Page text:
• We are most of us like Don Quixote, to whom a windmill was a giant, and Dulcinea a magnificent princess: all more or less the dupes of our own imagination.” (p 110)

May 2018; 86 pages

Thursday, 17 May 2018

"Purged" by Peter Laws

I met the author at a book launch for Ruth Hogan, who wrote The Keeper of Lost Things. It is always a worry to read a book in such circumstances: the review has to be honest and yet one doesn't want to offend. However, despite my early misgivings, I thought this book was well-written and I honestly enjoyed it very much.

Professor Matt Hunter used to be a priest but is now an atheist living with wife architect Wren, her teenage daughter Lucy and seven year old Amelia. They holiday in a cottage in deepest rural Oxfordshire, she to bid for a commission for a church extension in the village, he to complete his book. But the village is increasingly dominated by a charismatic preacher; many of the folk are born-again Bible bashers. And then women start to disappear.

One's first impression is that this is fiction where the pot has been boiled too long. The rural location with the creepy villagers (they attend a pre-Baptismal purging in which they all wear sunglasses) is straight out of B-movie horror films. The names themselves (Hunter for the hero, Wren for an architect, Seth for the local farmer) are not exactly subtle. The preacher is suitably extreme, there is a youth worker whose character screams paedophile, one of the policemen is a member of the flock: all these things are standard castings.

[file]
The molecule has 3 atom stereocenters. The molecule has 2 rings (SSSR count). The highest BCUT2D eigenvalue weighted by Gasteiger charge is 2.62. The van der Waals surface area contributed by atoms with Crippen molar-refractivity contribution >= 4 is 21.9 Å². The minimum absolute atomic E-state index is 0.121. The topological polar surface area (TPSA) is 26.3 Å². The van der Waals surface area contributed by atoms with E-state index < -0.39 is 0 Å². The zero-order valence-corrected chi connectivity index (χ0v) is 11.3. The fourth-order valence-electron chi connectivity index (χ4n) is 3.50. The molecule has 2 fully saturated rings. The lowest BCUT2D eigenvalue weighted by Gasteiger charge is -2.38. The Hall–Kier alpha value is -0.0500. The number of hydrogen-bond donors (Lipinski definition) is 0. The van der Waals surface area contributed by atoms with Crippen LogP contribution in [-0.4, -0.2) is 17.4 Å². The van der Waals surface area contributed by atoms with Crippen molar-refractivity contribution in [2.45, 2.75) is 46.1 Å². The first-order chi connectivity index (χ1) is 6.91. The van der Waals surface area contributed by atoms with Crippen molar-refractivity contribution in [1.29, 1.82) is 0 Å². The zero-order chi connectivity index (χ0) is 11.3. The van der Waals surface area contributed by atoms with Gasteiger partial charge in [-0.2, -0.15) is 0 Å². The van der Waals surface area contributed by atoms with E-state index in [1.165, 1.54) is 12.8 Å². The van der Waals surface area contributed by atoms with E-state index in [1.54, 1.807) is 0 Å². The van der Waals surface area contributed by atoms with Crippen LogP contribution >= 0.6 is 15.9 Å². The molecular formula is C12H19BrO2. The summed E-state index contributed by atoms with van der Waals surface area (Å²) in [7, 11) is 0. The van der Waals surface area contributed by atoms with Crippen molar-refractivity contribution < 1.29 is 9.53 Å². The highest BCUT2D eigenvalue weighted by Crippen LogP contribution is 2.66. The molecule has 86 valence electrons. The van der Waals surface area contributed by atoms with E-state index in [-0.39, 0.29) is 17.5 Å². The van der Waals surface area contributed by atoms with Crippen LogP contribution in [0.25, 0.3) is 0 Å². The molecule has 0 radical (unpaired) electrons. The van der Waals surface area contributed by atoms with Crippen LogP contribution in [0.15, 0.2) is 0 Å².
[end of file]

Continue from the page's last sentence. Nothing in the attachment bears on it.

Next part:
The plot is more thriller than whodunnit. The book opens with the killer baptising the first victim and then bashing her head in with a rock: lots of gory details. Thus, although the author hides the identity of the killer until the very end, we know he is a male. We also know the killer's motivation from the start. This sort of structure, starting with the horrific crime and letting us see things from more than the point of view of just the crime-solver, is increasingly common; another example is Hold Tight by Harlan Coben.

One increasingly common trend in books of this genre that I don't particularly like is the provision of back story. In Purged the back story comes in chunks. I prefer drip feed.

But the plot is always less important than the characters. The use of the family dynamic and the pressures and conflicts it entailed was another strong point for the book. So may detectives are solitary misfits and this means that their character is crucial to carry the book. Here the subsidiary characters were always more important, especially Wren and Lucy. Even the librarian, a walk-on part if ever there was one, was a brilliant character; it was like watching a cameo performance by a great actor. And Chris the preacher, the antagonist, was an interestingly complex character with many more dimensions than the stock baddy.